Dale Shepard, MD, PhD: OK. So, we're going to talk a little bit about some guidelines. So, give us a little bit of an idea what the current state was, what sort of the questions were in terms of how to approach these tumors and why we needed some updated guidelines.
Emrullah Yilmaz, MD, PhD: Yeah. So, as I said, most of the time we treat these cancers with local treatments and that requires input from a lot of different physicians like surgeons, radiation oncologists and medical oncologists. The patients undergo either surgery, radiation, chemotherapy, but if they have any recurrence, then we do immunotherapy at that time. Or if there's any metastasis upfront, then we do immunotherapy. So actually, we have been using immunotherapy for head and neck cancers for many years. And immunotherapy, meaning most of the time with the checkpoint inhibitors have been approved for a lot of cancers for several years and head and neck cancers were among the first cancers that were FDA approved for immunotherapy, as the first approvals came around 2016. So, the first approvals were for pembrolizumab and nivolumab, and we've been using immunotherapy for mostly the setting that we call platinum refractory disease, which if the patients have a recurrence after platinum-based chemotherapy within six months.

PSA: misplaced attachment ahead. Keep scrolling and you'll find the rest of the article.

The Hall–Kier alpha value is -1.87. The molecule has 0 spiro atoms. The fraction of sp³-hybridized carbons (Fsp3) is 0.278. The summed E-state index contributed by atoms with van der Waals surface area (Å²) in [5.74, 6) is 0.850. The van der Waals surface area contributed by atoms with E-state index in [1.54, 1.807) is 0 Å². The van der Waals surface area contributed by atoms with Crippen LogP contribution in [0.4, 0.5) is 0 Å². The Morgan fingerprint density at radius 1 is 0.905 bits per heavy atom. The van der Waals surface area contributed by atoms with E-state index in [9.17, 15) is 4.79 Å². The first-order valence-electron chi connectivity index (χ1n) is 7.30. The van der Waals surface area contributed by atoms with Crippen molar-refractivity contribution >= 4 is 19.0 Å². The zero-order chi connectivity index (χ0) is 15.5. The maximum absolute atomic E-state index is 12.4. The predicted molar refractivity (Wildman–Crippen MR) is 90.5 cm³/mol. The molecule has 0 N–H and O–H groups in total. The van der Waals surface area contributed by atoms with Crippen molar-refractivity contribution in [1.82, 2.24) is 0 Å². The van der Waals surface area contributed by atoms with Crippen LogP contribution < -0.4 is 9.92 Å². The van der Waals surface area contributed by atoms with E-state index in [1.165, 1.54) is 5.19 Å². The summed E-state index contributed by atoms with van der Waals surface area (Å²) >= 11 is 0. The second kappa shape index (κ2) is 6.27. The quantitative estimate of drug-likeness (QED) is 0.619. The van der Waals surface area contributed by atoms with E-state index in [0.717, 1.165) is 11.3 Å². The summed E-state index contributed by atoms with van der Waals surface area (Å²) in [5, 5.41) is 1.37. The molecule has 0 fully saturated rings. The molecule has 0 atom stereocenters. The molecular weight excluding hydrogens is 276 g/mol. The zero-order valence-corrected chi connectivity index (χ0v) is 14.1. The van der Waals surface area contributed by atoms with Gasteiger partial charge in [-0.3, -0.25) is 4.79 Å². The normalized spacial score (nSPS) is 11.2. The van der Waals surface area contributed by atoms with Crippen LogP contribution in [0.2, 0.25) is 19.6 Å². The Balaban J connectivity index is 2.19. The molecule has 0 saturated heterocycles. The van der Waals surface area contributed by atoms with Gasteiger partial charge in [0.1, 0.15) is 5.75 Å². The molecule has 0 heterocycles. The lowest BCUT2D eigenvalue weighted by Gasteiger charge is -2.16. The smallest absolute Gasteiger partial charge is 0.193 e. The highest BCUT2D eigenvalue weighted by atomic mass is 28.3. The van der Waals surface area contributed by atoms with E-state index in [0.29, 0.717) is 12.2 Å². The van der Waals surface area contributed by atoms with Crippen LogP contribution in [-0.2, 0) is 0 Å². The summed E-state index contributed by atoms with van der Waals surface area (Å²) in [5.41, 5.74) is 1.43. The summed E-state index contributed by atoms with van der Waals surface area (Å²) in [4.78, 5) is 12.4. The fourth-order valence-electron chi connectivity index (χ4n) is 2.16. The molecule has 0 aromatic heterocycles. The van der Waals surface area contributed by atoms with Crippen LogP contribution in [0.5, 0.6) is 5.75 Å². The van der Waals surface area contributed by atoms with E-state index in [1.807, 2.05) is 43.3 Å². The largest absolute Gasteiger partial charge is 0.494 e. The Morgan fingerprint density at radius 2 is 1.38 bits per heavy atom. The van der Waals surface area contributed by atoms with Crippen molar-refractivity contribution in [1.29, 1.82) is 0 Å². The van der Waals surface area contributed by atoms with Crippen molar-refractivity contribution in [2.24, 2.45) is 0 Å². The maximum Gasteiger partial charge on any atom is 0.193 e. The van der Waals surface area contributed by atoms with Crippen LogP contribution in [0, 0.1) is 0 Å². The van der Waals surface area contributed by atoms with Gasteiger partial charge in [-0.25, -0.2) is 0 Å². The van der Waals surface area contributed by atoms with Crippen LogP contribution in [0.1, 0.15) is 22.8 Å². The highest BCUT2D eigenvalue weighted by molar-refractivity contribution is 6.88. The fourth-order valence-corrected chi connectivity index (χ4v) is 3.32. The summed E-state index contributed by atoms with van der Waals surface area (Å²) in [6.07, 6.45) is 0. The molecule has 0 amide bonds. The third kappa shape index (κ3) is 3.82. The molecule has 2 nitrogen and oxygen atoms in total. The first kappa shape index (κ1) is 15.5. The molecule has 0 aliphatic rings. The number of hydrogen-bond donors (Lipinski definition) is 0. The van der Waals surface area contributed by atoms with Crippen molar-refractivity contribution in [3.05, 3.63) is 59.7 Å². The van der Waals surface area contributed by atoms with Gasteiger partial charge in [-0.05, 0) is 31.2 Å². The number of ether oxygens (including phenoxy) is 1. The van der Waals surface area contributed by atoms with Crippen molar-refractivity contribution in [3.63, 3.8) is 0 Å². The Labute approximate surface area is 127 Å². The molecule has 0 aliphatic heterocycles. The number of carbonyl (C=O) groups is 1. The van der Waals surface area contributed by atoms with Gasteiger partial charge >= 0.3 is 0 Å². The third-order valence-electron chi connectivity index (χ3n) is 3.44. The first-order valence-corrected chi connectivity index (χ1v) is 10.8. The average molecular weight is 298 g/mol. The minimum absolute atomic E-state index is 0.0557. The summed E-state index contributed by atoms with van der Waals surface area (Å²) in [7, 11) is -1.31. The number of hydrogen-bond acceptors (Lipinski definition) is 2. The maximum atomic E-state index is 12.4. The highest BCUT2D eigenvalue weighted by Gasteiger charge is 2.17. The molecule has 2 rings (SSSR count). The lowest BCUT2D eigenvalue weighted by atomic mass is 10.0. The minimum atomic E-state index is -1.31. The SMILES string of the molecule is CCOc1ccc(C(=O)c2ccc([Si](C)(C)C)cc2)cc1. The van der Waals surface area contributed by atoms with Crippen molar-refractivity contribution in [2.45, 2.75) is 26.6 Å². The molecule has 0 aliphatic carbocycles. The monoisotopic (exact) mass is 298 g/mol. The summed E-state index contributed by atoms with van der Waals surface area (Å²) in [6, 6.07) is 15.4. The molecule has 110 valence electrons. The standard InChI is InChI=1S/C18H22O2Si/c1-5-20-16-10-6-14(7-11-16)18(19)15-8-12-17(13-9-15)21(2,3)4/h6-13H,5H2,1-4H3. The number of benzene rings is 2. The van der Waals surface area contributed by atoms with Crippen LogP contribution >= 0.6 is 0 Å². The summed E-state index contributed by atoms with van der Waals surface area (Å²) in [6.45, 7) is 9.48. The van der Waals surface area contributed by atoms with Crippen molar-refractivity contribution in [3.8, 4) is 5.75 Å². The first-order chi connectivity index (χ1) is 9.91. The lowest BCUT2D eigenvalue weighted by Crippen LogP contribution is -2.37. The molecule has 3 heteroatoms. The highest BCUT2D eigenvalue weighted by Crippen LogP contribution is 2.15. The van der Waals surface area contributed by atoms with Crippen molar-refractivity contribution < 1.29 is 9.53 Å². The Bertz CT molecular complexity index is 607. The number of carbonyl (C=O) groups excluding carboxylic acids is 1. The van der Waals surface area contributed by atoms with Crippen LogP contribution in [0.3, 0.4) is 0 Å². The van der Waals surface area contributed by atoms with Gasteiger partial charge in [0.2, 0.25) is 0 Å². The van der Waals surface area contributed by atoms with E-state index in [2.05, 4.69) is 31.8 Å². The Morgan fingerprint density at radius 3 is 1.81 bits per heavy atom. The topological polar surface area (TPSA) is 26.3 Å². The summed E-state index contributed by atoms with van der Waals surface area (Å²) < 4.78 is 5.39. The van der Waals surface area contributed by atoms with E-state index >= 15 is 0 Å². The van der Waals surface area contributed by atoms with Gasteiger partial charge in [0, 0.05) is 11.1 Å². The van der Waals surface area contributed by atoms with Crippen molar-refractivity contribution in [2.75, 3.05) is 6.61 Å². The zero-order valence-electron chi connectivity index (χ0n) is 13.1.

But in the last couple years, we had recent findings that there were approvals in the frontline settings depending on the biomarkers. And, in non-squamous cell carcinoma, such as nasopharyngeal cancers, there has been more advances and also there has been needed to approach the patients for rare cancers. So that's why since this has become a little bit wider area, so that there has been a need for building a guideline to put together all these findings and to have an evidence-based approach.
Dale Shepard, MD, PhD: And when you mention biomarkers, what kind of biomarkers are we talking about?
Emrullah Yilmaz, MD, PhD: Yeah, so the title also includes biomarkers. So that's why we wanted to focus on the biomarker for this guideline. So, the primary biomarker is PD-L1. And PD-L1 is used to choose immunotherapy for a lot of cancers. And for most cancers, for example, TPS, which is the tumor proportion score is used as the biomarker, but for head and neck clinical trials, CPS, which is combined proportion score is used. So that's why we wanted to focus on the biomarkers part, and we had a different section, the guideline had a different section for just focus on the biomarker just to make sure the right biomarker is requested by the oncologist and sent out by the pathologist. So that is one biomarker.